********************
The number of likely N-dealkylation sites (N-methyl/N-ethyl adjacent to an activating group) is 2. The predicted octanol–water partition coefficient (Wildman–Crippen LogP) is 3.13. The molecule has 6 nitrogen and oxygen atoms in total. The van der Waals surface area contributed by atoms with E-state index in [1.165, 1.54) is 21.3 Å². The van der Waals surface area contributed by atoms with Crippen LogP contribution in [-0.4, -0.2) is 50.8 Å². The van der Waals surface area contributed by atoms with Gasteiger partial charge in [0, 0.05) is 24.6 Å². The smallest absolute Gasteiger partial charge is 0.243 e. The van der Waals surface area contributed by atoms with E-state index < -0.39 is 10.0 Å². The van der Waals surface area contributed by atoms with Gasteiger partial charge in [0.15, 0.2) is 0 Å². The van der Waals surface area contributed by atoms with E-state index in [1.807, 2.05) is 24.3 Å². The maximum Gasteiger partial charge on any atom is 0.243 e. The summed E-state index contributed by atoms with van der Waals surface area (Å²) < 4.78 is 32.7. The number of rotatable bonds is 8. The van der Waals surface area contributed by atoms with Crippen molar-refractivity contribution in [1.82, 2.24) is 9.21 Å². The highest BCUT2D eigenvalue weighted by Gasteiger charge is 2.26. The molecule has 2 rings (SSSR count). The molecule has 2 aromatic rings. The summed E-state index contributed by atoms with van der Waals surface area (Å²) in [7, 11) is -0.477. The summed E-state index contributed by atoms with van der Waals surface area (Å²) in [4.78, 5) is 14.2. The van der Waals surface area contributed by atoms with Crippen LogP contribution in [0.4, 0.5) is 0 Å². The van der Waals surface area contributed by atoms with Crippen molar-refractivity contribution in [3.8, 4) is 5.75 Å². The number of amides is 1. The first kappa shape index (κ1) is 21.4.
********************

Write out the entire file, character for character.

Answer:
The number of likely N-dealkylation sites (N-methyl/N-ethyl adjacent to an activating group) is 2. The predicted octanol–water partition coefficient (Wildman–Crippen LogP) is 3.13. The molecule has 6 nitrogen and oxygen atoms in total. The van der Waals surface area contributed by atoms with E-state index in [1.165, 1.54) is 21.3 Å². The van der Waals surface area contributed by atoms with Crippen LogP contribution in [-0.4, -0.2) is 50.8 Å². The van der Waals surface area contributed by atoms with Gasteiger partial charge in [0, 0.05) is 24.6 Å². The smallest absolute Gasteiger partial charge is 0.243 e. The van der Waals surface area contributed by atoms with E-state index < -0.39 is 10.0 Å². The van der Waals surface area contributed by atoms with Gasteiger partial charge in [0.15, 0.2) is 0 Å². The van der Waals surface area contributed by atoms with E-state index in [1.807, 2.05) is 24.3 Å². The maximum Gasteiger partial charge on any atom is 0.243 e. The summed E-state index contributed by atoms with van der Waals surface area (Å²) < 4.78 is 32.7. The number of rotatable bonds is 8. The van der Waals surface area contributed by atoms with Crippen molar-refractivity contribution in [1.82, 2.24) is 9.21 Å². The highest BCUT2D eigenvalue weighted by Gasteiger charge is 2.26. The molecule has 2 rings (SSSR count). The molecule has 2 aromatic rings. The summed E-state index contributed by atoms with van der Waals surface area (Å²) in [7, 11) is -0.477. The summed E-state index contributed by atoms with van der Waals surface area (Å²) in [4.78, 5) is 14.2. The van der Waals surface area contributed by atoms with Crippen LogP contribution in [0.4, 0.5) is 0 Å². The van der Waals surface area contributed by atoms with Crippen molar-refractivity contribution in [3.8, 4) is 5.75 Å². The number of amides is 1. The first kappa shape index (κ1) is 21.4.